Sunday, August 30, 2009
Someone or other has voted and guess what? This blog is in the Top One Hundred of all blogs written by horror novelists. That and a 35 cents will buy you ... oh, no, it won't. Not even in Thailand.
My novel, "Vampire Junction", is also on the Top Forty list of all-time-greatest horror novels, right up there with "Dracula" and "Frankenstein" ... indeed, a French newspaper recently reviewed the movie "Twilight" and said it was a watered-down version of my novel ... That, and 35 cents, will...
Muriel, on Facebook, has just pointed out that if there were a Top Ten list of horror novelists who also compose operas, I'd probably make that one too.
Have I got enough for a cup of coffee yet?
Wednesday, August 26, 2009
In only about 6 weeks, my Thai-language book, "Phasaa mai kaengraeng - volume 1" is going to come out. It's the first volume of a autobiographical trilogy that discusses my coming to terms with being a creature of two cultures.
The first book deals with the period up to 1978, and it therefore contains a lot of material which is incredibly important in the history of music in this country, yet which is no longer remembered or taught ... or rather it has been so subsumed into the collective soul of Thai music that no one realizes that there once a time when the wheel had to be invented.
I constantly am reminded of how much is forgotten. The renewal of the creative partnership between me and Bruce Gaston is, I think, going to awaken those memories. But we also have to get rid of 32 years of accumulated conventional wisdom.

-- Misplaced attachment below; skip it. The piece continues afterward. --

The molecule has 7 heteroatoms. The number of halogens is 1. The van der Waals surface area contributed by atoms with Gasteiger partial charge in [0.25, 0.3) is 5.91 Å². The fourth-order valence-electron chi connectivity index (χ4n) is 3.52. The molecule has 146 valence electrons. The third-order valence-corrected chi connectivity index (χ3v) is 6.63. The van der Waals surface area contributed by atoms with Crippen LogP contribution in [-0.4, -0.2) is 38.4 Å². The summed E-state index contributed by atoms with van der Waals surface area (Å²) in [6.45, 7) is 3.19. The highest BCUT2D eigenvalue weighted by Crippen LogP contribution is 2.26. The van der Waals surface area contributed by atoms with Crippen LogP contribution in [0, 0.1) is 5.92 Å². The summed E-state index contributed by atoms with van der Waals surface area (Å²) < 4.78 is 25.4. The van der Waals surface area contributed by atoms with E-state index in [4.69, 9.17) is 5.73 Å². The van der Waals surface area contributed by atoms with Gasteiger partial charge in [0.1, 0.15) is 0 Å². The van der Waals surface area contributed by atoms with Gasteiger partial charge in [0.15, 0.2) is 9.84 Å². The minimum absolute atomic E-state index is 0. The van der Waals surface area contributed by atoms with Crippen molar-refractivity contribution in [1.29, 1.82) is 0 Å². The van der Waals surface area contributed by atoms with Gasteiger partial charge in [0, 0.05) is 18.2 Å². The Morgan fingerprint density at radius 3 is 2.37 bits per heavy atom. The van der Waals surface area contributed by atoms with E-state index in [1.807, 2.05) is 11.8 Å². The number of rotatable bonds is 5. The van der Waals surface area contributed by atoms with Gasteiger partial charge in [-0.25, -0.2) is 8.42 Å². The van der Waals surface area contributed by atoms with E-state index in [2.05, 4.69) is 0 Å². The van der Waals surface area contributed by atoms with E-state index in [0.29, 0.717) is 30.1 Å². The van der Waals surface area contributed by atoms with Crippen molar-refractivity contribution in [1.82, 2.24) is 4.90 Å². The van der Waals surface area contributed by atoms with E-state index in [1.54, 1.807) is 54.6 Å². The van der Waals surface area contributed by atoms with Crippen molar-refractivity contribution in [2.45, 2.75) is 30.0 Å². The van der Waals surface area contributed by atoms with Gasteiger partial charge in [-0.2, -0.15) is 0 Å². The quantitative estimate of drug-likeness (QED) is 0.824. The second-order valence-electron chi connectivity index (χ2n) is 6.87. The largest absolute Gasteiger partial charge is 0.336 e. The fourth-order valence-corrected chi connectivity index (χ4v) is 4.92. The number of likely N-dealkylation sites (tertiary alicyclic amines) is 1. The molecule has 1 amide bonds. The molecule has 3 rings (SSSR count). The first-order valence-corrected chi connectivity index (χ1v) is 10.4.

I read in the paper recently a reference to what Bruce and I contributed to music in Thailand in the 70s. The paper, in all innocence, spoke of Bruce's creation of the fusion between Thai and Western music ... and of my passion to bring opera to this country ... as two important elements of that revolution in the 1970s.
The reality is, of course, in some ways its opposite. This is why Bruce and I so often are amazed at how we have ended up as mirror images of each other.
In the 1970s, when I first met Bruce Gaston, he was completely Asian, and I was completely Western. He was a student of Boonyong Ketkhong and in some ways the premier proponent of Thai classical music. I arrived and it was Bruce Gaston, the American, who in fact opened my ears to the sound-world of Thai music, but it was I who began incorporating elements of that music into my very western music, creating the ancestral (and not terribly great) work "Views from the Golden Mountain" in 1975 for a controversial TV broadcast. I went on to start imitating Asian musical techniques on Orff instruments which I found lying around in the Goethe Institute, producing the 1976 composition GONGULA. This then cross-pollinated back to Bruce Gaston and we produced a succession of works in which the styles became ever more fused ... until we ended up with our co-composed HEXAPHONY in 1977.
On the other hand, it was Bruce who first conceived a style of opera that could be comletely done within the resources of Thai music and his opera CHUCHOK was really what set all that in motion. My involvement in opera at that time was a music director of the BOS, an expat amateur opera society.
When the alliance started to fracture in 1979 with my departure for the U.S., I was left with opera, whereas Bruce was left with fusion.... we were in a sort of role reversal.